Bearing typekf
Deep-groove, single-row ball bearing 1.0 Angular contact, singe-row ball bearing 1.6 Self-aligning ball bearing 1.3 to 1.6 Thrust ball bearing 5-6 Cylindrical, single-row roller bearing 1.8 to 2.3 Needle roller bearing 3.5 Tapered roller bearing 4 Spherical roller bearing 7-12 Halved initial oil content corresponds to the percentage of soap (thickener), Sf, contained in a grease at failure:


Sf = 100 32S0/(100 + S0)

where S0 = the percent thickener in fresh grease. A fresh grease containing 10% soap, for instance, would be expected to fail at Sf = 18%.

As a rule, larger bearings and those that run at high speeds shorten grease life. Grease time-to-failure typically halves when bearing rotational speeds reach DN limits (bore diameter D, mm 3 speed N, rpm). Operation at even higher speeds can trigger early bearing failure, partly because centrifugal force throws grease from cage and raceway surfaces.

Speed reduction factor kf is yet another indicator of grease life. It is directly proportional to how far grease must travel to feed the width of ball or roller tracks. Higher values (for a given bearing type) apply to those with larger cross sections or higher load capacity and vice versa. Larger speed reduction factors shorten grease life. For reference, conventional single-row, deep-groove ball bearings have a kf =1.0 and a DN limit of about 300,000.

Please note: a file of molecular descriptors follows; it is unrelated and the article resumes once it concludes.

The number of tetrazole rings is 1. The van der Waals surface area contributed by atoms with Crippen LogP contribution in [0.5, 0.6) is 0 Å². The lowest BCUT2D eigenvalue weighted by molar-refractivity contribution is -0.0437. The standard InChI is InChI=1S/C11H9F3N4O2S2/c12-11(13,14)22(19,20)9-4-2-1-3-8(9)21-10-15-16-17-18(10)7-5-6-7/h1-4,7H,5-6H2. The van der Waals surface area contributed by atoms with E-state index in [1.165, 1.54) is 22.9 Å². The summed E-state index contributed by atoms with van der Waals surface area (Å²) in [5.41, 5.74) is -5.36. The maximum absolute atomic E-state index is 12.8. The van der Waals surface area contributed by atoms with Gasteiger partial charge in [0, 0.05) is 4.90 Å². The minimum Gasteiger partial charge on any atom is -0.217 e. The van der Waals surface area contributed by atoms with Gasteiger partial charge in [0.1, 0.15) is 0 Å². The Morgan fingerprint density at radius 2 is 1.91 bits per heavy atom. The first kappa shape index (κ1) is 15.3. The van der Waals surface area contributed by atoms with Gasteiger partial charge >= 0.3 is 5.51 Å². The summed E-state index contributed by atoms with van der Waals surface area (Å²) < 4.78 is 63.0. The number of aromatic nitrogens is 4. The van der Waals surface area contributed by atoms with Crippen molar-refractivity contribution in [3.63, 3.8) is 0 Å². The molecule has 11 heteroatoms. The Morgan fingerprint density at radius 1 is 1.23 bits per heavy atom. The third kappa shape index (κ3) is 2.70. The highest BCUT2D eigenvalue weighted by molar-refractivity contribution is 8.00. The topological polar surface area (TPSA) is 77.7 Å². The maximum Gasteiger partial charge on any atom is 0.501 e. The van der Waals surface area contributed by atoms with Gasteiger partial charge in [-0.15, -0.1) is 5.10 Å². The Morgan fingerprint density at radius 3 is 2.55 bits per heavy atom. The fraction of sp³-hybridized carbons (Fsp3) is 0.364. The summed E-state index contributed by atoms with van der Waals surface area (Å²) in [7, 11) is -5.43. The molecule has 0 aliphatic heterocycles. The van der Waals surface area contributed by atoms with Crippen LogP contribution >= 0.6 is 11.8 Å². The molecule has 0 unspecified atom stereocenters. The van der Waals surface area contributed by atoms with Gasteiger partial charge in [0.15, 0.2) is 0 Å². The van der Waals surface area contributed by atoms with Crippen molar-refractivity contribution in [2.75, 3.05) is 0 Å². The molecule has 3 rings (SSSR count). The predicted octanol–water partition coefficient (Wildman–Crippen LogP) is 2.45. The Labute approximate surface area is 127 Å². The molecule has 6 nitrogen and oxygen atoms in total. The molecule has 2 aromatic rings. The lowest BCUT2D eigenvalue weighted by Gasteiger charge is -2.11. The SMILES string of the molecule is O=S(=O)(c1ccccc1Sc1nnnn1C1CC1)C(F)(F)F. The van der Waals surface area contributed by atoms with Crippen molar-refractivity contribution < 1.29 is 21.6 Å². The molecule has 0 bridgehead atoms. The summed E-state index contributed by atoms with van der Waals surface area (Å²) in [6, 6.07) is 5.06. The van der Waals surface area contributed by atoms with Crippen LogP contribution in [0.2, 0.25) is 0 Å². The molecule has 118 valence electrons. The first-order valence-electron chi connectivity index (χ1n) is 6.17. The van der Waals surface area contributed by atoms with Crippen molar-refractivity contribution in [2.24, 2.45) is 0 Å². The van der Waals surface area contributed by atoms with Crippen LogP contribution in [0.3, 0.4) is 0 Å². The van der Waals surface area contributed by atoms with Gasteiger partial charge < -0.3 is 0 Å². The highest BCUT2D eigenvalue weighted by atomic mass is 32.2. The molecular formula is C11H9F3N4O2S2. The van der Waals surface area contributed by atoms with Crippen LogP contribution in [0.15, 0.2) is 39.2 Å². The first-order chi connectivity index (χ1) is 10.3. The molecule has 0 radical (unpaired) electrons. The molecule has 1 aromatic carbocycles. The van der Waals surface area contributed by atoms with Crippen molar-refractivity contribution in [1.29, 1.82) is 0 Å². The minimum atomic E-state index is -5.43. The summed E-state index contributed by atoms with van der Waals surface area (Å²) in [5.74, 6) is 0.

Speed effects vary among greases as well. For example, so-called channeling-type greases often used in double-shielded and double-sealed ball bearings probably won't last as long as some other grease types when operating near limiting kfDN values. And silicone greases with their low surface tension oils and poorer lubricating properties for steel-on-steel surfaces dictate 35% lower DN speed limits. An additional 25 to 50% DN reduction is called for when operating bearings on vertical shafts.

Elevated operating temperature is also an enemy of greases. In fact, bearings run at temperatures above 70°C cut grease life by a factor of 1.5 for each 10°C rise. And above 150°C, rapid oxidation boosts that factor to 2.0 for each 10°C rise. High temperatures promote oxidation and raise oil evaporation rates and oil loss by creep, all of which accelerate grease drying and shorten life.

Grease life LG, can be estimated for operating temperatures above 70°C with moderate loads and no contamination by:

log LG = -2.60+2,450/(T+273)-1 x 10-6kfDN

Here, LG is time-to-grease-failure for 10% of applications using fresh industrial greases of Grade 2 consistency with thickeners such as lithium, complex metal soaps, and polyureas. n